Various Backcomb'n'Beat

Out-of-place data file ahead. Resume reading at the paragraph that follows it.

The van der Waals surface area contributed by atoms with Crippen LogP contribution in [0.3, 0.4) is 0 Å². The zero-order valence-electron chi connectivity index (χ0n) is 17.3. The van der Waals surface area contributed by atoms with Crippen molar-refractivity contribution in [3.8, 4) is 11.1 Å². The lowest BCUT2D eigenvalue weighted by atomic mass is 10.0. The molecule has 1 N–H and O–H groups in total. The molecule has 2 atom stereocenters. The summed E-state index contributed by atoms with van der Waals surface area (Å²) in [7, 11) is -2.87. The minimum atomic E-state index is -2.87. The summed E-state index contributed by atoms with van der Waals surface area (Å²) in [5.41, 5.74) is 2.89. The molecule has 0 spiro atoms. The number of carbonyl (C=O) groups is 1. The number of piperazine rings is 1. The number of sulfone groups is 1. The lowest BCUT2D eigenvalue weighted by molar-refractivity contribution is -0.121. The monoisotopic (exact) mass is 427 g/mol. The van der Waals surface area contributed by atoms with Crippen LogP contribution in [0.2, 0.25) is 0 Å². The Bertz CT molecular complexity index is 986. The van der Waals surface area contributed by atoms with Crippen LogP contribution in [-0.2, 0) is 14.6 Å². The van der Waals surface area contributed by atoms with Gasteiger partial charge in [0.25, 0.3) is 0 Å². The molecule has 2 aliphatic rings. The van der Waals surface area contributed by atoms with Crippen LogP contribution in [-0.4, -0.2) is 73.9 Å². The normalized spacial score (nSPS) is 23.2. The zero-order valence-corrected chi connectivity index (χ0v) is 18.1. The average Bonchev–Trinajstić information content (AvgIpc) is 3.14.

Rooting among the darkest corners of any musical genre usually turns up more trash than treasure - ask any garage-punk aficionado contemplating the nth volume of Back from the Grave. But Backcomb'n'Beat, the third volume in the "Dream Babes" series of 1960s British "girl sounds" compilations, suggests there were more gems coming out of "swinging London" than the buying public could absorb. How else to explain the obscurity of the McGinleys' scorching anti-love song "Sweet and Tender Romance," featuring young session guitarist Jimmy Page using his six strings to articulate teenage hormonal chaos, or Julie Driscoll's "I Know You Love Me Not," a hyper-dramatic epic in which a broken heart summons the end of time? This was an era when pop was writ large: no quantity of violins, kettle drums, echo chambers or auxiliary hand-clappers were too much to help a song make its point - usually in little more than two minutes. Britney may be voicing similar concerns today (boys are scum, apparently), but she has some way to go before she sounds as gloriously indulgent as this. (RPM)